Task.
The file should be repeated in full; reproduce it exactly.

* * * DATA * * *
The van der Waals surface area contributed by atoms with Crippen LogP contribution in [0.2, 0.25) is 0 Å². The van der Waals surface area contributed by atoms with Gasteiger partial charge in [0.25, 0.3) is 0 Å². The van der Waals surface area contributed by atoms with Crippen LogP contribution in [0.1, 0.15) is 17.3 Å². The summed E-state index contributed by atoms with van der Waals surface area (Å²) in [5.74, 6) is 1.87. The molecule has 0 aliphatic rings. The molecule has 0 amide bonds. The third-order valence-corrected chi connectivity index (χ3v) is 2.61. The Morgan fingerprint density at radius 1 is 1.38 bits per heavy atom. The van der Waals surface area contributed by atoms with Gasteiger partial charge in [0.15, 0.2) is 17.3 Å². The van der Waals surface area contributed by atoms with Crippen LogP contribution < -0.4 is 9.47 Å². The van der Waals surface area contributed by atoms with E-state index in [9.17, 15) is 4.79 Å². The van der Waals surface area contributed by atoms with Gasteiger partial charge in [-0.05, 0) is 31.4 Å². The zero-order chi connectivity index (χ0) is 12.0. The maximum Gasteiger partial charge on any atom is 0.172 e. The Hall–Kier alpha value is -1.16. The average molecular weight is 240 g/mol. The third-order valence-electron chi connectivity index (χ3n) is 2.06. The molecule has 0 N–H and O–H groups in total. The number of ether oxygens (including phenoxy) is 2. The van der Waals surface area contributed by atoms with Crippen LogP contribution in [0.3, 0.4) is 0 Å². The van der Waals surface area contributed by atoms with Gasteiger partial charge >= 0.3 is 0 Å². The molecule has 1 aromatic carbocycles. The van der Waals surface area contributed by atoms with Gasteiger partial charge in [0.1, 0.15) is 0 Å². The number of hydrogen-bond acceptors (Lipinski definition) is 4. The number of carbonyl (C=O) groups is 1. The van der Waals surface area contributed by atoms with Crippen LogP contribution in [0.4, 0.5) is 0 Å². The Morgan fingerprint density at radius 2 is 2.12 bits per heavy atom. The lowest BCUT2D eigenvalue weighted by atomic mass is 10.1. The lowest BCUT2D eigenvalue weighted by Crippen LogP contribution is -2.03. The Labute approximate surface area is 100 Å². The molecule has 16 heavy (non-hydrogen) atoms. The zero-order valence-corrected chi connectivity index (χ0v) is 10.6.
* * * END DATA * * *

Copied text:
The van der Waals surface area contributed by atoms with Crippen LogP contribution in [0.2, 0.25) is 0 Å². The van der Waals surface area contributed by atoms with Gasteiger partial charge in [0.25, 0.3) is 0 Å². The van der Waals surface area contributed by atoms with Crippen LogP contribution in [0.1, 0.15) is 17.3 Å². The summed E-state index contributed by atoms with van der Waals surface area (Å²) in [5.74, 6) is 1.87. The molecule has 0 aliphatic rings. The molecule has 0 amide bonds. The third-order valence-corrected chi connectivity index (χ3v) is 2.61. The Morgan fingerprint density at radius 1 is 1.38 bits per heavy atom. The van der Waals surface area contributed by atoms with Gasteiger partial charge in [0.15, 0.2) is 17.3 Å². The van der Waals surface area contributed by atoms with Crippen LogP contribution < -0.4 is 9.47 Å². The van der Waals surface area contributed by atoms with E-state index in [9.17, 15) is 4.79 Å². The van der Waals surface area contributed by atoms with Gasteiger partial charge in [-0.05, 0) is 31.4 Å². The zero-order chi connectivity index (χ0) is 12.0. The maximum Gasteiger partial charge on any atom is 0.172 e. The Hall–Kier alpha value is -1.16. The average molecular weight is 240 g/mol. The third-order valence-electron chi connectivity index (χ3n) is 2.06. The molecule has 0 N–H and O–H groups in total. The number of ether oxygens (including phenoxy) is 2. The van der Waals surface area contributed by atoms with Crippen LogP contribution in [0.3, 0.4) is 0 Å². The van der Waals surface area contributed by atoms with Gasteiger partial charge >= 0.3 is 0 Å². The molecule has 1 aromatic carbocycles. The van der Waals surface area contributed by atoms with Gasteiger partial charge in [0.1, 0.15) is 0 Å². The number of hydrogen-bond acceptors (Lipinski definition) is 4. The number of carbonyl (C=O) groups is 1. The van der Waals surface area contributed by atoms with Crippen LogP contribution in [0.4, 0.5) is 0 Å². The Morgan fingerprint density at radius 2 is 2.12 bits per heavy atom. The lowest BCUT2D eigenvalue weighted by atomic mass is 10.1. The lowest BCUT2D eigenvalue weighted by Crippen LogP contribution is -2.03. The Labute approximate surface area is 100 Å². The molecule has 16 heavy (non-hydrogen) atoms. The zero-order valence-corrected chi connectivity index (χ0v) is 10.6.